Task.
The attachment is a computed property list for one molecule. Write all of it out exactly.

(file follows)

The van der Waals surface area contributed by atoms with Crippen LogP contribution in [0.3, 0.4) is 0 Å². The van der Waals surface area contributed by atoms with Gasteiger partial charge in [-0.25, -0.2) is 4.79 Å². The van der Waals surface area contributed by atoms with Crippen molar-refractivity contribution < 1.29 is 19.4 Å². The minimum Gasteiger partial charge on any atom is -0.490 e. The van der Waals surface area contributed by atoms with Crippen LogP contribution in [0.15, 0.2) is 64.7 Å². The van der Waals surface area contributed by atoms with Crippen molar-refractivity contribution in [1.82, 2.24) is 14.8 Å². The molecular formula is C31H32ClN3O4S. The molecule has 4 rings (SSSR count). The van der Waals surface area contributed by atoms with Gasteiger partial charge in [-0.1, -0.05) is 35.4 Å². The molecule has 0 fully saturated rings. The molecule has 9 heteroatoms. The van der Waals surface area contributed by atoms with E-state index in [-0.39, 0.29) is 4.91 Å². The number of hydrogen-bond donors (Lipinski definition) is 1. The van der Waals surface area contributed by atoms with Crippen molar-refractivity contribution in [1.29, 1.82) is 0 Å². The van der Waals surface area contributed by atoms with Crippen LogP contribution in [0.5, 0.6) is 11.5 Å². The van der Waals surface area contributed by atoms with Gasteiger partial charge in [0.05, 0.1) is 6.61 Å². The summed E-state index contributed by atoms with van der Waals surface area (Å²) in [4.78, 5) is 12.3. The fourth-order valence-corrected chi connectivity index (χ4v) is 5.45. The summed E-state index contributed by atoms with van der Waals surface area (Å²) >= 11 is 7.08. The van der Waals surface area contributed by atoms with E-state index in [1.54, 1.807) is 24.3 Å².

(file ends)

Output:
The van der Waals surface area contributed by atoms with Crippen LogP contribution in [0.3, 0.4) is 0 Å². The van der Waals surface area contributed by atoms with Gasteiger partial charge in [-0.25, -0.2) is 4.79 Å². The van der Waals surface area contributed by atoms with Crippen molar-refractivity contribution < 1.29 is 19.4 Å². The minimum Gasteiger partial charge on any atom is -0.490 e. The van der Waals surface area contributed by atoms with Crippen LogP contribution in [0.15, 0.2) is 64.7 Å². The van der Waals surface area contributed by atoms with Crippen molar-refractivity contribution in [1.82, 2.24) is 14.8 Å². The molecular formula is C31H32ClN3O4S. The molecule has 4 rings (SSSR count). The van der Waals surface area contributed by atoms with Gasteiger partial charge in [-0.1, -0.05) is 35.4 Å². The molecule has 0 fully saturated rings. The molecule has 9 heteroatoms. The van der Waals surface area contributed by atoms with E-state index in [-0.39, 0.29) is 4.91 Å². The number of hydrogen-bond donors (Lipinski definition) is 1. The van der Waals surface area contributed by atoms with Crippen molar-refractivity contribution in [1.29, 1.82) is 0 Å². The van der Waals surface area contributed by atoms with Crippen LogP contribution in [0.5, 0.6) is 11.5 Å². The van der Waals surface area contributed by atoms with Gasteiger partial charge in [0.05, 0.1) is 6.61 Å². The summed E-state index contributed by atoms with van der Waals surface area (Å²) in [4.78, 5) is 12.3. The fourth-order valence-corrected chi connectivity index (χ4v) is 5.45. The summed E-state index contributed by atoms with van der Waals surface area (Å²) >= 11 is 7.08. The van der Waals surface area contributed by atoms with E-state index in [1.54, 1.807) is 24.3 Å².